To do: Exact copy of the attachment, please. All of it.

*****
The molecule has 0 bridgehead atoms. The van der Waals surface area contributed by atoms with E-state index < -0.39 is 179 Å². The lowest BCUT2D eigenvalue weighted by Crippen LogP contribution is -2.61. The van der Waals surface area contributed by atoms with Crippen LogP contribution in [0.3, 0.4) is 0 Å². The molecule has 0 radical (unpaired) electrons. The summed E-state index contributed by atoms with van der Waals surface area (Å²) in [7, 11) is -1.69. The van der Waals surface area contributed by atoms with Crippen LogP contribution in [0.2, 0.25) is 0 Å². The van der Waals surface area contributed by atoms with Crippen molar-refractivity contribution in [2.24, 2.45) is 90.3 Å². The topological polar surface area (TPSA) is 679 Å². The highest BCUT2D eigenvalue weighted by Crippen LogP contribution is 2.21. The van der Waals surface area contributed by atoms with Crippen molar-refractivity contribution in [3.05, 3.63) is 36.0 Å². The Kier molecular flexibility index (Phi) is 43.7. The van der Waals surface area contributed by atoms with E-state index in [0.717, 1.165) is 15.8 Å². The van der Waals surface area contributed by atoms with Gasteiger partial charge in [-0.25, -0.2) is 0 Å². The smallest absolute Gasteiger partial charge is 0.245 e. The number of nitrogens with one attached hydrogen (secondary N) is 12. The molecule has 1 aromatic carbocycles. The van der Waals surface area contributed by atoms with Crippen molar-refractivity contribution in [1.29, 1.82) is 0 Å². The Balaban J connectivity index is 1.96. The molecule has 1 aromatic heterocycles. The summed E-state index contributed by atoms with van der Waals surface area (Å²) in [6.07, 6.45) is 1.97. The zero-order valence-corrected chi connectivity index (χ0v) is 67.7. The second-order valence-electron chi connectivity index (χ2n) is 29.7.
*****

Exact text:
The molecule has 0 bridgehead atoms. The van der Waals surface area contributed by atoms with E-state index < -0.39 is 179 Å². The lowest BCUT2D eigenvalue weighted by Crippen LogP contribution is -2.61. The van der Waals surface area contributed by atoms with Crippen LogP contribution in [0.3, 0.4) is 0 Å². The molecule has 0 radical (unpaired) electrons. The summed E-state index contributed by atoms with van der Waals surface area (Å²) in [7, 11) is -1.69. The van der Waals surface area contributed by atoms with Crippen LogP contribution in [0.2, 0.25) is 0 Å². The van der Waals surface area contributed by atoms with Crippen molar-refractivity contribution in [2.24, 2.45) is 90.3 Å². The topological polar surface area (TPSA) is 679 Å². The highest BCUT2D eigenvalue weighted by Crippen LogP contribution is 2.21. The van der Waals surface area contributed by atoms with Crippen molar-refractivity contribution in [3.05, 3.63) is 36.0 Å². The Kier molecular flexibility index (Phi) is 43.7. The van der Waals surface area contributed by atoms with E-state index in [0.717, 1.165) is 15.8 Å². The van der Waals surface area contributed by atoms with Gasteiger partial charge in [-0.25, -0.2) is 0 Å². The smallest absolute Gasteiger partial charge is 0.245 e. The number of nitrogens with one attached hydrogen (secondary N) is 12. The molecule has 1 aromatic carbocycles. The van der Waals surface area contributed by atoms with Crippen molar-refractivity contribution in [1.29, 1.82) is 0 Å². The Balaban J connectivity index is 1.96. The molecule has 1 aromatic heterocycles. The summed E-state index contributed by atoms with van der Waals surface area (Å²) in [6.07, 6.45) is 1.97. The zero-order valence-corrected chi connectivity index (χ0v) is 67.7. The second-order valence-electron chi connectivity index (χ2n) is 29.7.